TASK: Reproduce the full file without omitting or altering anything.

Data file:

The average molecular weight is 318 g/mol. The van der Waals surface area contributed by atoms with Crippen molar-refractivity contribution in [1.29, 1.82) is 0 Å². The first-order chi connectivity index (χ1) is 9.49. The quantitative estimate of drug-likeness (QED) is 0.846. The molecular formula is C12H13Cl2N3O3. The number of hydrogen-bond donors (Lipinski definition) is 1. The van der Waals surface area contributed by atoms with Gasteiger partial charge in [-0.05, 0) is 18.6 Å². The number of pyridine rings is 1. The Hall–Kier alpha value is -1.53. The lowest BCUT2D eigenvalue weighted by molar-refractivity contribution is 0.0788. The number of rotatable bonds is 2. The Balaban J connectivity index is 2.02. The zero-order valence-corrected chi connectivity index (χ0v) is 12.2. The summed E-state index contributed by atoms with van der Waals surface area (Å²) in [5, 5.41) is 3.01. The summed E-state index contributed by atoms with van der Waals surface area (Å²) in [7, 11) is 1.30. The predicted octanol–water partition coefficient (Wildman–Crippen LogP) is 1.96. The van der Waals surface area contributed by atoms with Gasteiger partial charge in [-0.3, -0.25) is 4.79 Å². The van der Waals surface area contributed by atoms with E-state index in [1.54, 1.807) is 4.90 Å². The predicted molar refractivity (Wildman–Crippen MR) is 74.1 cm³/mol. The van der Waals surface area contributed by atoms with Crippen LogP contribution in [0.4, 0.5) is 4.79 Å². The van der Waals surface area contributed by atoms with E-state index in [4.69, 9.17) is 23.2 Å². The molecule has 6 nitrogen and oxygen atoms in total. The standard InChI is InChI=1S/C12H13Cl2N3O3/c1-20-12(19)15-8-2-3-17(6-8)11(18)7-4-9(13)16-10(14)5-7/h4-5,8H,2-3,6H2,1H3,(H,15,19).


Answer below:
The average molecular weight is 318 g/mol. The van der Waals surface area contributed by atoms with Crippen molar-refractivity contribution in [1.29, 1.82) is 0 Å². The first-order chi connectivity index (χ1) is 9.49. The quantitative estimate of drug-likeness (QED) is 0.846. The molecular formula is C12H13Cl2N3O3. The number of hydrogen-bond donors (Lipinski definition) is 1. The van der Waals surface area contributed by atoms with Gasteiger partial charge in [-0.05, 0) is 18.6 Å². The number of pyridine rings is 1. The Hall–Kier alpha value is -1.53. The lowest BCUT2D eigenvalue weighted by molar-refractivity contribution is 0.0788. The number of rotatable bonds is 2. The Balaban J connectivity index is 2.02. The zero-order valence-corrected chi connectivity index (χ0v) is 12.2. The summed E-state index contributed by atoms with van der Waals surface area (Å²) in [5, 5.41) is 3.01. The summed E-state index contributed by atoms with van der Waals surface area (Å²) in [7, 11) is 1.30. The predicted octanol–water partition coefficient (Wildman–Crippen LogP) is 1.96. The van der Waals surface area contributed by atoms with Gasteiger partial charge in [-0.3, -0.25) is 4.79 Å². The van der Waals surface area contributed by atoms with E-state index in [1.54, 1.807) is 4.90 Å². The predicted molar refractivity (Wildman–Crippen MR) is 74.1 cm³/mol. The van der Waals surface area contributed by atoms with Crippen LogP contribution in [0.4, 0.5) is 4.79 Å². The van der Waals surface area contributed by atoms with E-state index in [4.69, 9.17) is 23.2 Å². The molecule has 6 nitrogen and oxygen atoms in total. The standard InChI is InChI=1S/C12H13Cl2N3O3/c1-20-12(19)15-8-2-3-17(6-8)11(18)7-4-9(13)16-10(14)5-7/h4-5,8H,2-3,6H2,1H3,(H,15,19).